Being a convincing and effective CLO involves combining strong interpersonal abilities with the knowledge to implement the latest and most effective educational concepts. A doctorate in education can prepare aspiring CLOs by helping them build knowledge about these emerging concepts.

Professors of Education and Other Postsecondary Teaching Roles

Outside of academic administration, there is another way to apply the knowledge gained in an Ed.D. program. Institutions need professors of education to teach the next generation of educators the best practices of the academic field.

Salary for Professors of Education

The BLS places the median annual wage for professors of education at $63,910 as of May 2021. Some factors that affect professor salaries are unique to the field. For example, these educators often supplement their primary salaries by holding multiple roles, whether that means teaching on a part-time basis at two or more institutions, or taking on other work in addition to their roles as instructors.

Employment of professors of education is projected to grow by 8% between 2021 and 2031, the BLS reports. Similar to postsecondary administrative roles, employment growth for professors is tied to anticipated increases in enrollment — as more students pursue higher education, more teachers are needed to serve them.

Responsibilities of Professors of Education

A role as a full-time professor of education typically involves duties outside of presenting lectures and giving out assignments. Additional expectations can include:

  • Being available to students as an informational resource via regular office hours
  • Providing guidance to undergraduates
  • Becoming an advisor or consulting on research projects

Ed.D. Curriculum and Professor of Education Roles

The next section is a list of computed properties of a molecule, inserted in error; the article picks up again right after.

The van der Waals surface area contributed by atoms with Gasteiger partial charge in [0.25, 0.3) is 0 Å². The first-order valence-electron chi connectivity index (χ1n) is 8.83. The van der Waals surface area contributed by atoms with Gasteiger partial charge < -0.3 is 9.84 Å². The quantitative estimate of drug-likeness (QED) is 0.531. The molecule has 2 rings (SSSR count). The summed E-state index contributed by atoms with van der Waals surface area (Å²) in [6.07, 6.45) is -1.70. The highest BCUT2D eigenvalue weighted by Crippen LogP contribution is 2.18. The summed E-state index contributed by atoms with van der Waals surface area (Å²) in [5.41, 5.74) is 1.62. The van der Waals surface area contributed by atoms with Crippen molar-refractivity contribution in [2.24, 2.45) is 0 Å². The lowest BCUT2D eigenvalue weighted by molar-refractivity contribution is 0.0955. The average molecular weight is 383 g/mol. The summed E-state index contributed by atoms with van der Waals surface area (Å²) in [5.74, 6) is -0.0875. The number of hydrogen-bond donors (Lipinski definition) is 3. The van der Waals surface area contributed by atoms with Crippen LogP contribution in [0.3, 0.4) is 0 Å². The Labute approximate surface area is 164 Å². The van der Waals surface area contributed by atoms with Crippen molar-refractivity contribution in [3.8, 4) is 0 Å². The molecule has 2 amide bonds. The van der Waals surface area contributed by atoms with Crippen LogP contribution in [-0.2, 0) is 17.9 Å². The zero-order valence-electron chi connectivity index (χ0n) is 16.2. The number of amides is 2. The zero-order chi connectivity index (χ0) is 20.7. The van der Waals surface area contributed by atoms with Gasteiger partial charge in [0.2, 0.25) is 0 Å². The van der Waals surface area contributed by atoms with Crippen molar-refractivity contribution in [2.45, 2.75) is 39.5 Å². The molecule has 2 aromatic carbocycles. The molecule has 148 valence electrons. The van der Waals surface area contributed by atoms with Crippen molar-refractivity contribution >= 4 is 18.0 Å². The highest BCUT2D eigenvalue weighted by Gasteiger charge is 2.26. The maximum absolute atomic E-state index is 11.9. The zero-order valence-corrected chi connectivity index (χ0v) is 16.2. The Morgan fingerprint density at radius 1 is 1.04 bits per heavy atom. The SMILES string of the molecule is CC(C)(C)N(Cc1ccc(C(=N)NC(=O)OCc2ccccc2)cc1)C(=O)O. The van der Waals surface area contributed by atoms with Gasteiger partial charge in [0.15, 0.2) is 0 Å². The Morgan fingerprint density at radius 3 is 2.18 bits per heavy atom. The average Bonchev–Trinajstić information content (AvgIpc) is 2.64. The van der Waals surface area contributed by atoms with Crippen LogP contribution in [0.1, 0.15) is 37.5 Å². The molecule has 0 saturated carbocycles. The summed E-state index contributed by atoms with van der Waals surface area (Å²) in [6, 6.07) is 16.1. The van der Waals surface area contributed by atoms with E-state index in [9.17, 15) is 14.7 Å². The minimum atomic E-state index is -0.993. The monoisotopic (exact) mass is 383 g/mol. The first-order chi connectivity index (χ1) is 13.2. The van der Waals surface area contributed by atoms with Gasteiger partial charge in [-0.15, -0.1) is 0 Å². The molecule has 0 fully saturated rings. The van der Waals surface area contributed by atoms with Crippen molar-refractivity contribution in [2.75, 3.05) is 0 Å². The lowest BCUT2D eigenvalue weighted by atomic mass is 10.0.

The BLS notes a connection that can make an Ed.D. degree especially worthwhile for professors of education: Professors are often called on to serve on committees.

Professors may parlay their committee roles into high-ranking administrative positions at their respective colleges and universities, or they may maintain their usual duties while rising through the ranks from assistant to associate professor. Whatever path they choose, there is room for postsecondary educators to contribute to university decision-making and policy.

By mastering the subjects taught in Ed.D. coursework — from contemporary theories of education best practices, to effective e-learning and general technology use — professors can build their proficiency both in and out of the classroom.

Professors with a doctorate in education can impart these practices to their own students, while instructors in other subjects can integrate the lessons into their teaching styles. Professionals who combine teaching and administration may find the most uses for Ed.D. concepts.

Doctorate in Education: Curriculum and the Higher Education Field

A closer look at the subjects covered in Ed.D. coursework can demonstrate the close relationship between excellence and leadership in higher education administration and these concepts. Whether graduates go on to serve in office roles at educational institutions, take their expertise to the corporate world, or return to the classroom as professors, they’ll likely find their Ed.D. education to be highly valuable and practical.

Ed.D. vs. Ph.D.